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Bacterial and Fungal Stains

Bacterial and fungal stains can be used to identify infectious diseases present in the bone marrow. Common bacterial infections include mycobacteria. Common fungal infections include histoplasmosis, cryptococcosis, and coccidioidomycosis.
A Fite stain may be preferred over Ziehl-Neelsen or Kinyoun methods because the Fite stain will pick up atypical Mycobacterium (eg, Mycobacterium avium-intracellulare) in addition to the more typical mycobacterial organisms (eg, Mycobacterium tuberculosis).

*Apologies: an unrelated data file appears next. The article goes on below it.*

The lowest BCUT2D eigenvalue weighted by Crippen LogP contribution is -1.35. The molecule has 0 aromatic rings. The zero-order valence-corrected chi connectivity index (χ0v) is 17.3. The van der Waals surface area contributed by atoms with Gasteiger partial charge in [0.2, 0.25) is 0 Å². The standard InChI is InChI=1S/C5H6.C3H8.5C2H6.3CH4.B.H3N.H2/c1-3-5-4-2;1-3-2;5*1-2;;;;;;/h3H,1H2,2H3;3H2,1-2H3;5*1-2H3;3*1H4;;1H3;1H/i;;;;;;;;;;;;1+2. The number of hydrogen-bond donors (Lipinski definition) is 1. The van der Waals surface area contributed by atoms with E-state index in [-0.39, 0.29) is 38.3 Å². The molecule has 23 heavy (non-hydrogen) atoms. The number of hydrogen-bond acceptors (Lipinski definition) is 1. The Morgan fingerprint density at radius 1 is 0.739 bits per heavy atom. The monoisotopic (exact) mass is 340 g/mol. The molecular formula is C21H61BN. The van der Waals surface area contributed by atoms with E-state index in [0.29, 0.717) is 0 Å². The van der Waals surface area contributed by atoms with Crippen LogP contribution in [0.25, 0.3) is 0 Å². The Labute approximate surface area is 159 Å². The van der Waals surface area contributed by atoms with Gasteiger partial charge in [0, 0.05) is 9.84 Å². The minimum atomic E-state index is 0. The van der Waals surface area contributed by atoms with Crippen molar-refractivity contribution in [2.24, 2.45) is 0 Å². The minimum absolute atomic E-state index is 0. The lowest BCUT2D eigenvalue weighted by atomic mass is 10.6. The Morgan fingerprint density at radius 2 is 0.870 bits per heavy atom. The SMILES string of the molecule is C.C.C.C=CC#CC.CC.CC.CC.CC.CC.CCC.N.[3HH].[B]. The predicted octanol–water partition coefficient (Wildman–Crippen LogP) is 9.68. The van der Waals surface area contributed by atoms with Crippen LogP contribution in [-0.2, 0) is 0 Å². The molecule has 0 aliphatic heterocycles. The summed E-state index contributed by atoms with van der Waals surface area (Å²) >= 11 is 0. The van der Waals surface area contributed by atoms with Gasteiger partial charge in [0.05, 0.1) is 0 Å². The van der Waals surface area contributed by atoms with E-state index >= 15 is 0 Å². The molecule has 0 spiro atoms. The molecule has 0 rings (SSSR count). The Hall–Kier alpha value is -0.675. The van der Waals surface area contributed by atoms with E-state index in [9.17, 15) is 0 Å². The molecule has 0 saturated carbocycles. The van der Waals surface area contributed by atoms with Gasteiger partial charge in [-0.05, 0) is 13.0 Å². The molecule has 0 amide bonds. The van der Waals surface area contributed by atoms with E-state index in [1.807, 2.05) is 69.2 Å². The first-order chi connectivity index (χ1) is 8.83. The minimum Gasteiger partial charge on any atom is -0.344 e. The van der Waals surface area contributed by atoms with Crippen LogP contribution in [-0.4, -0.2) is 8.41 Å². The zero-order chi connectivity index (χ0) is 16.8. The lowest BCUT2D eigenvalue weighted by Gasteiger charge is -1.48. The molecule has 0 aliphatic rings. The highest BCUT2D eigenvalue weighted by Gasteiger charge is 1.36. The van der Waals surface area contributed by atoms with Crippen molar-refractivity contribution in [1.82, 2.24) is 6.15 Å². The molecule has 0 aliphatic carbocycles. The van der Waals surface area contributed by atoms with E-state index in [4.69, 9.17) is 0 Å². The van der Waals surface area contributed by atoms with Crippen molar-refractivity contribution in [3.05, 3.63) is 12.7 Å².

Bacterial stains, such as Brown-Hopps, allow some classification of bacteria into gram-positive or gram-negative. However, classification beyond that is difficult microscopically.
In contrast, a more specific diagnosis for fungal organisms is possible using common special stains, such as Grocott's methenamine silver (GMS) and periodic acid-Schiff (PAS). Based on the morphology of the fungus, organisms such as Histoplasma-like organisms, can be distinguished from Candida, Aspergillus, and Mucor.